I have a super power.

I can worry, full throttle, about two completely contradictory things at the same time.  I’ll illustrate with a current example:

As soon as Ira turned one, I began to worry that I was nursing him both for too long, and too short. Apparently my definition of “too long” was any moment past age one, and my definition of “too short” was any moment less than two years.  I could work up a good head of steam on both of these themes at the same time. See?  It really is quite the superpower (And, need I say? This is not Gail’s favorite part of my personality).

I’ve met my goal of nursing for a solid year.  I was able pump at the office and kept Ira in breastmilk-only for that whole time, with the help of a good freezer stash from when Gail was nursing (though most of that surplus was donated to an adoptive family).  Ira has nursed well, gained weight beautifully, and been an extremely pleasant nursing companion.  He’s snuggly, and doesn’t kick, pinch, or bite (though I had to be pretty firm with him on that last one).  So, it’s not just that I nursed; I actually nursed really well, enjoyed it, and am grateful to have had such a positive experience since I built up the whole thing after not nursing Leigh (actually, that’s not quite true, I did comfort nurse Leigh some, but the point remains: my time as a non-bio-non-milk-producing mom definitely impacted my view/hopes/dreams heading into nursing Ira).

As silly as it seems to be worrying about these impossibly contradictory things, I actually didn’t make up these pressures.  The AAP guidelines recommend nursing for one year, and I know from friends that some doctors seem to treat that as a deadline; as soon as your baby turns one, your doctor starts encouraging weaning (thankfully, that’s not the case for us). I’ve heard from other moms that constant questions (sometimes from virtual strangers) regarding “when are you going to wean” get really old during year two. On the other hand, sources like KellyMom treat any nursing less than two years as suspect (this agrees with the WHO guideline embraced by hippies everywhere). So both of these worries I have are real, at least in the sense that there are many people out there right this very instant who would think I’m nursing Ira too long, and there are many other people who firmly believe that if I stop now, it will be a mistake.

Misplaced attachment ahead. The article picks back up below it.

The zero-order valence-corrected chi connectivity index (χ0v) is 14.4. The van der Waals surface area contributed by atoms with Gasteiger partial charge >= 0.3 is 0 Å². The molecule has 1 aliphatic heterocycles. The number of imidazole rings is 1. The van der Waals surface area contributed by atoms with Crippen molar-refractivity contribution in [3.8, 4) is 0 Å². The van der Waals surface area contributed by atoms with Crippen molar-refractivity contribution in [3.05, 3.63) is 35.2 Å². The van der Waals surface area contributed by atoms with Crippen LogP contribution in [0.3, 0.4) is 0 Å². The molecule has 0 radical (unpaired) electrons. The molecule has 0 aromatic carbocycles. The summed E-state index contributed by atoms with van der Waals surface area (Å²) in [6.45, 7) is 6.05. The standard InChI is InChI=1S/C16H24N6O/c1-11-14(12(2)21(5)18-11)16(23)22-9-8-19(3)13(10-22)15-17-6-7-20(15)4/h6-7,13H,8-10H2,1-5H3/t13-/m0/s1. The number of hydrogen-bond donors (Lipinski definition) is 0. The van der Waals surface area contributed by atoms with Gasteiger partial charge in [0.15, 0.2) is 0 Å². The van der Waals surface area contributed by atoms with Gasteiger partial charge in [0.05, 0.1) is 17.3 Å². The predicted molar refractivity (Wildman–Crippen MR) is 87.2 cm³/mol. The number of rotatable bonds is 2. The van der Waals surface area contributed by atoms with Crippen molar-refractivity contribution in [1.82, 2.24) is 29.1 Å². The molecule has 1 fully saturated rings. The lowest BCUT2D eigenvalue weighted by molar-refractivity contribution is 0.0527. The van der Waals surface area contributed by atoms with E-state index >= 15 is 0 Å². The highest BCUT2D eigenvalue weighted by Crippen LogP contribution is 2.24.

When I worry about nursing too long and too short at once, I’m measuring my actions against standards outside my own family, and as it turns out, these standards actually are contradictory. But when I set aside the double-hamster-wheel worrying, and ask what I want, for myself, my son, and my family, it turns out I am actually ready to be done.

I’m ready for us to have complete freedom regarding who is with either of the kids 24/7.  I’m ready to share more of that 5 am feeding duty. I’m ready to get my body back as my own, and work on finishing some of the healing that’s been on hold until I’m done nursing. I can see our son growing up, and I believe he can do this. For now, I’m enjoying a little more low-pressure-no-pumping nursing, but the end is likely near. The more I think about it, examining what I see in Ira, how my feelings are changing, and how the balance in our family has subtly shifted as we’ve gradually dropped one, two, three feedings (we’re down to two), it feels like the right choice for us.